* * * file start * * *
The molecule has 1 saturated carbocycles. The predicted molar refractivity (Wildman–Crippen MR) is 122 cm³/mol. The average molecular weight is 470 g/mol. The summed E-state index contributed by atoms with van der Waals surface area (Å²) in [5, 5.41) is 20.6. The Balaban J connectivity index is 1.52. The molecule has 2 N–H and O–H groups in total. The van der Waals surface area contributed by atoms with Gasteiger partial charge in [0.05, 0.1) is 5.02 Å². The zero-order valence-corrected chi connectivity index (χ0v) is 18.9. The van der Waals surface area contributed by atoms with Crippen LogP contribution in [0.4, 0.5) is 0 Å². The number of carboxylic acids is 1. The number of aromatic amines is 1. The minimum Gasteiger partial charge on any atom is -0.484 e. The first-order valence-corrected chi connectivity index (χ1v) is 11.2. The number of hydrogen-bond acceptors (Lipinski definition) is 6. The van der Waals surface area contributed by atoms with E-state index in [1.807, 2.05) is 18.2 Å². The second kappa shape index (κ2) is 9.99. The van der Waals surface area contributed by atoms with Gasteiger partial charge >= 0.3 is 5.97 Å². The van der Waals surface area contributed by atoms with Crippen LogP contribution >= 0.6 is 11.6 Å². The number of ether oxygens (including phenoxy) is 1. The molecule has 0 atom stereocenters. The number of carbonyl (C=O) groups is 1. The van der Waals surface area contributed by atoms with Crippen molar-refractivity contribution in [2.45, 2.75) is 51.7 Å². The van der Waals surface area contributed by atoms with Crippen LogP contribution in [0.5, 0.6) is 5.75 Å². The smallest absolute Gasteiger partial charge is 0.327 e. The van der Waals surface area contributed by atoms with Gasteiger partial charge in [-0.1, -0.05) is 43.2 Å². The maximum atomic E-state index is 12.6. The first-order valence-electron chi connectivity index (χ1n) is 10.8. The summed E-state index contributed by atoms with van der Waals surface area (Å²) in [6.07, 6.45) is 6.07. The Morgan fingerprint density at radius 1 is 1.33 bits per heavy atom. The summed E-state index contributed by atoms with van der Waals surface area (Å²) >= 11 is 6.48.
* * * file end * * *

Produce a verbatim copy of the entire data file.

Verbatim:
The molecule has 1 saturated carbocycles. The predicted molar refractivity (Wildman–Crippen MR) is 122 cm³/mol. The average molecular weight is 470 g/mol. The summed E-state index contributed by atoms with van der Waals surface area (Å²) in [5, 5.41) is 20.6. The Balaban J connectivity index is 1.52. The molecule has 2 N–H and O–H groups in total. The van der Waals surface area contributed by atoms with Gasteiger partial charge in [0.05, 0.1) is 5.02 Å². The zero-order valence-corrected chi connectivity index (χ0v) is 18.9. The van der Waals surface area contributed by atoms with Crippen LogP contribution in [0.4, 0.5) is 0 Å². The number of carboxylic acids is 1. The number of aromatic amines is 1. The minimum Gasteiger partial charge on any atom is -0.484 e. The first-order valence-corrected chi connectivity index (χ1v) is 11.2. The number of hydrogen-bond acceptors (Lipinski definition) is 6. The van der Waals surface area contributed by atoms with E-state index in [1.807, 2.05) is 18.2 Å². The second kappa shape index (κ2) is 9.99. The van der Waals surface area contributed by atoms with Gasteiger partial charge >= 0.3 is 5.97 Å². The van der Waals surface area contributed by atoms with Crippen LogP contribution >= 0.6 is 11.6 Å². The number of ether oxygens (including phenoxy) is 1. The molecule has 0 atom stereocenters. The number of carbonyl (C=O) groups is 1. The van der Waals surface area contributed by atoms with Crippen molar-refractivity contribution in [2.45, 2.75) is 51.7 Å². The van der Waals surface area contributed by atoms with Crippen LogP contribution in [0.5, 0.6) is 5.75 Å². The smallest absolute Gasteiger partial charge is 0.327 e. The van der Waals surface area contributed by atoms with Gasteiger partial charge in [-0.1, -0.05) is 43.2 Å². The maximum atomic E-state index is 12.6. The first-order valence-electron chi connectivity index (χ1n) is 10.8. The summed E-state index contributed by atoms with van der Waals surface area (Å²) in [6.07, 6.45) is 6.07. The Morgan fingerprint density at radius 1 is 1.33 bits per heavy atom. The summed E-state index contributed by atoms with van der Waals surface area (Å²) >= 11 is 6.48.